Jordan’s highest court upheld a decision to deny a US request to extradite a woman convicted as an accomplice in a 2001 suicide bombing in Jerusalem, which killed 15 people including two Americans.
Ahlam Aref Ahmad Al-Tamimi won’t be handed over to US authorities because a 1995 extradition agreement between the two countries was never ratified by the Jordanian parliament, the court ruled, according to Jordan’s Petra news agency.
The ruling had been previously issued by an appeals court in October.
Al-Tamimi was blacklisted by the United States in March and charged with “conspiring to use a weapon of mass destruction against US nationals outside the US, resulting in death.” She was placed on the FBI’s “Most Wanted” list.
The US Justice Department said Tamimi, now in her mid-30s, escorted a Hamas suicide bomber on August 9, 2001 to Jerusalem, where he detonated a bomb hidden inside a guitar in a crowded Sbarro pizza shop in central Jerusalem. According to the indictment, she showed the bomber where to detonate the device and how to do so.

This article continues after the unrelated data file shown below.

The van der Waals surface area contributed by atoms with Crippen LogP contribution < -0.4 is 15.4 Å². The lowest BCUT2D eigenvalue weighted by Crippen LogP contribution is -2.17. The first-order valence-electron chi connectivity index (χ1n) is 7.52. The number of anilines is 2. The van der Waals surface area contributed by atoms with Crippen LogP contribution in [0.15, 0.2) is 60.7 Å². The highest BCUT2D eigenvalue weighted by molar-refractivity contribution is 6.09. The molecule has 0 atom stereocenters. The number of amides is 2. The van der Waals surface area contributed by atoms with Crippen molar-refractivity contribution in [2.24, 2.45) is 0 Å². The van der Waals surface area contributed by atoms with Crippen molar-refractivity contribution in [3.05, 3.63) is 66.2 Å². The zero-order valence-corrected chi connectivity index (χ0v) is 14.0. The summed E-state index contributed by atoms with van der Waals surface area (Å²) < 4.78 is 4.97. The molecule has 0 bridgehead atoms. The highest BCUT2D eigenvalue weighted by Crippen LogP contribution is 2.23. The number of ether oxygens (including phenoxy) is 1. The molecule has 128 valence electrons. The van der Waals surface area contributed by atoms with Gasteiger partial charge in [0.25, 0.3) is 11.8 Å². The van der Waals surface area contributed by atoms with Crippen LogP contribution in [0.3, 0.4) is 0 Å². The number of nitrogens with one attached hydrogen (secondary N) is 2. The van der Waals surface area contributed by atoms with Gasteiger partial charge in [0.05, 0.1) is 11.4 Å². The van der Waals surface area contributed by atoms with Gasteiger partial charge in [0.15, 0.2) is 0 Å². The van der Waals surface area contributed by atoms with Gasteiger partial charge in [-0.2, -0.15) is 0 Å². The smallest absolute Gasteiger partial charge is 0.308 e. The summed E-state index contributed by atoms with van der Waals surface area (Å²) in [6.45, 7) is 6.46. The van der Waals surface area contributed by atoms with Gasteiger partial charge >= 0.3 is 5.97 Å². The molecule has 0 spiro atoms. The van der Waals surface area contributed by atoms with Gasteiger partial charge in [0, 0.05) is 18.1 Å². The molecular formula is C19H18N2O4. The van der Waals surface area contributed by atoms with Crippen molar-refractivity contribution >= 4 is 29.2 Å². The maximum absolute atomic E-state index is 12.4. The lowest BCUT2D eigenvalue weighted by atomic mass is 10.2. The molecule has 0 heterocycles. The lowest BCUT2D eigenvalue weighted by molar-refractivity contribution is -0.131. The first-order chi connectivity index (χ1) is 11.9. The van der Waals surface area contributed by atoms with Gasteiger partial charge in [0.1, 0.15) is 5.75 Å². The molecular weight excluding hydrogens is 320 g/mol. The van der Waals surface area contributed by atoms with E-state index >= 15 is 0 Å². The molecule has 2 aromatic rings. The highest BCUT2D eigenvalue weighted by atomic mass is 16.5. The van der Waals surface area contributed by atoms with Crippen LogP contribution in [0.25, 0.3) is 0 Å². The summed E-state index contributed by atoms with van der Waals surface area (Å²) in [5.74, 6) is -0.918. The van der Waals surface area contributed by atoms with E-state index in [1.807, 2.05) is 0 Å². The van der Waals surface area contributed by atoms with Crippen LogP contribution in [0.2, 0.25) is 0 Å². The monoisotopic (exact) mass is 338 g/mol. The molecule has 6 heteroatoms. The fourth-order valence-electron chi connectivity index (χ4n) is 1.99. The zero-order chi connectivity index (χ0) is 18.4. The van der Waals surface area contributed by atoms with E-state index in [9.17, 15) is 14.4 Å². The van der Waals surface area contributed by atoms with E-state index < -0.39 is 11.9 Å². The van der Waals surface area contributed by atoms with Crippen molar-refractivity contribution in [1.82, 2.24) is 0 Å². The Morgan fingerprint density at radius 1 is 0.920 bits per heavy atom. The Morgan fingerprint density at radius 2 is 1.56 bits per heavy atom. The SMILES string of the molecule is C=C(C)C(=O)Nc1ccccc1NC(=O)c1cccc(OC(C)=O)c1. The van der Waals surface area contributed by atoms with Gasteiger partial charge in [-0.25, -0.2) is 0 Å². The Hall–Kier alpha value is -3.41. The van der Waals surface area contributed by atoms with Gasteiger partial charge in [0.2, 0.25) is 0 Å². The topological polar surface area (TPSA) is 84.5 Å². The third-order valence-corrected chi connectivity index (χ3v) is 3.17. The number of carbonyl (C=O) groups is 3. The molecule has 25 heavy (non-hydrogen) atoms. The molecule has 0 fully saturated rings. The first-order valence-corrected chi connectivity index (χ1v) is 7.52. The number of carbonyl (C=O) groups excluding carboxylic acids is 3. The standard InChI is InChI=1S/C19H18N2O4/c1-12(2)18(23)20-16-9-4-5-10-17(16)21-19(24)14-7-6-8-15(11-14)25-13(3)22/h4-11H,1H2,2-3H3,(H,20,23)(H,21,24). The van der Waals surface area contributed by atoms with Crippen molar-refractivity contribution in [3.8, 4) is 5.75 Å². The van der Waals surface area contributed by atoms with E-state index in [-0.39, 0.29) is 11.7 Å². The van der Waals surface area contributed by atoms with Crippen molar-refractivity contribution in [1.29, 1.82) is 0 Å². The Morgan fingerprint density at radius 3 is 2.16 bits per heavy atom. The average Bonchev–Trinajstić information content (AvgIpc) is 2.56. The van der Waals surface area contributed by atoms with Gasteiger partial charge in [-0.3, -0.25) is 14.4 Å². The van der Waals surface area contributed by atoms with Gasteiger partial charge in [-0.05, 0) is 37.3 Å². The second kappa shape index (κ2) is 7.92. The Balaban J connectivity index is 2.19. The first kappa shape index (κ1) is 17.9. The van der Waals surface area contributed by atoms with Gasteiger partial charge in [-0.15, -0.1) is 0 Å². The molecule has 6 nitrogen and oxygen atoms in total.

The bomb killed 15, including US citizens Shoshana Greenbaum and Malka Roth, and wounded another 122, including four Americans.
In 2003, she pleaded guilty in an Israeli court to multiple counts of murder and was sentenced to 16 terms of life in prison, but was released and returned to Jordan in 2011 as part of the deal to free IDF soldier Gilad Shalit, for whom Israel exchanged 1,027 prisoners.
— FBI Most Wanted (@FBIMostWanted) March 14, 2017
Acting Assistant Attorney General for National Security Mary McCord called Al-Tamimi “an unrepentant terrorist who admitted to her role in a deadly terrorist bombing that injured and killed numerous innocent victims.
Jordanian law forbids the extradition of its nationals.
Jacob Magid and JTA contributed to this report.
Editor’s Note: A previous version of this story incorrectly stated the year the US and Jordan signed an extradition treaty.